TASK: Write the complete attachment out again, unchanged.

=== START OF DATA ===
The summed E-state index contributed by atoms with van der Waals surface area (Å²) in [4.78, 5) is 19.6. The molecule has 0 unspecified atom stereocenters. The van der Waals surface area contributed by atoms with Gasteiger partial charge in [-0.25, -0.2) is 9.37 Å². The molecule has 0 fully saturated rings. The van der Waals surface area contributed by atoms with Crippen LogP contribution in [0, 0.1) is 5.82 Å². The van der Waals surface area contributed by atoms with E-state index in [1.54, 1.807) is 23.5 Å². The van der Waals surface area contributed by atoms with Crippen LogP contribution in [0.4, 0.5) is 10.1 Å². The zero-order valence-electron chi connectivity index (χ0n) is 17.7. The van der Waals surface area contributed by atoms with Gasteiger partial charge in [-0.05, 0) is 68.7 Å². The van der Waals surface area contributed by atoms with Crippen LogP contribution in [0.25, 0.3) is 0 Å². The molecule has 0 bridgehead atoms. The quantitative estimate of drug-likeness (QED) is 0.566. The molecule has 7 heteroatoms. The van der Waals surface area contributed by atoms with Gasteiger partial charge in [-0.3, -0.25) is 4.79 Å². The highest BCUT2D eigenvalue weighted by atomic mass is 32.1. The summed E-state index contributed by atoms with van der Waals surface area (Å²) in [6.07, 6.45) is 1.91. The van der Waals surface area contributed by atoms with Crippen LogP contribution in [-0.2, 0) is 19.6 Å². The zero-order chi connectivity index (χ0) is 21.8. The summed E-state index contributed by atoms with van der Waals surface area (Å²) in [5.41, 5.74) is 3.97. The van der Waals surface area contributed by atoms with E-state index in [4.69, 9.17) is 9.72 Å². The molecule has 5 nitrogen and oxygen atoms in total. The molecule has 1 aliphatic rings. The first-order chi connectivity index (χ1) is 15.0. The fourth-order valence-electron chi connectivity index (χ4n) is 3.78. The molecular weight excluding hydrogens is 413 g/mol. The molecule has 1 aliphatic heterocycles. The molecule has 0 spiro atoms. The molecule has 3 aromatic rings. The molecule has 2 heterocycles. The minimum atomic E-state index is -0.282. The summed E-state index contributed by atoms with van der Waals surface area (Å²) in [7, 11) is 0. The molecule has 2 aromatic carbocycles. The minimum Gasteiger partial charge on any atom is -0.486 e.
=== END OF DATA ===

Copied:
The summed E-state index contributed by atoms with van der Waals surface area (Å²) in [4.78, 5) is 19.6. The molecule has 0 unspecified atom stereocenters. The van der Waals surface area contributed by atoms with Gasteiger partial charge in [-0.25, -0.2) is 9.37 Å². The molecule has 0 fully saturated rings. The van der Waals surface area contributed by atoms with Crippen LogP contribution in [0, 0.1) is 5.82 Å². The van der Waals surface area contributed by atoms with E-state index in [1.54, 1.807) is 23.5 Å². The van der Waals surface area contributed by atoms with Crippen LogP contribution in [0.4, 0.5) is 10.1 Å². The zero-order valence-electron chi connectivity index (χ0n) is 17.7. The van der Waals surface area contributed by atoms with Gasteiger partial charge in [-0.05, 0) is 68.7 Å². The van der Waals surface area contributed by atoms with Crippen LogP contribution in [0.25, 0.3) is 0 Å². The molecule has 0 bridgehead atoms. The quantitative estimate of drug-likeness (QED) is 0.566. The molecule has 7 heteroatoms. The van der Waals surface area contributed by atoms with Gasteiger partial charge in [-0.3, -0.25) is 4.79 Å². The highest BCUT2D eigenvalue weighted by atomic mass is 32.1. The summed E-state index contributed by atoms with van der Waals surface area (Å²) in [6.07, 6.45) is 1.91. The van der Waals surface area contributed by atoms with Crippen LogP contribution in [-0.2, 0) is 19.6 Å². The zero-order chi connectivity index (χ0) is 21.8. The summed E-state index contributed by atoms with van der Waals surface area (Å²) in [5.41, 5.74) is 3.97. The van der Waals surface area contributed by atoms with E-state index in [4.69, 9.17) is 9.72 Å². The molecule has 5 nitrogen and oxygen atoms in total. The molecule has 1 aliphatic rings. The first-order chi connectivity index (χ1) is 15.0. The fourth-order valence-electron chi connectivity index (χ4n) is 3.78. The molecular weight excluding hydrogens is 413 g/mol. The molecule has 1 aliphatic heterocycles. The molecule has 0 spiro atoms. The molecule has 3 aromatic rings. The molecule has 2 heterocycles. The minimum atomic E-state index is -0.282. The summed E-state index contributed by atoms with van der Waals surface area (Å²) in [7, 11) is 0. The molecule has 2 aromatic carbocycles. The minimum Gasteiger partial charge on any atom is -0.486 e.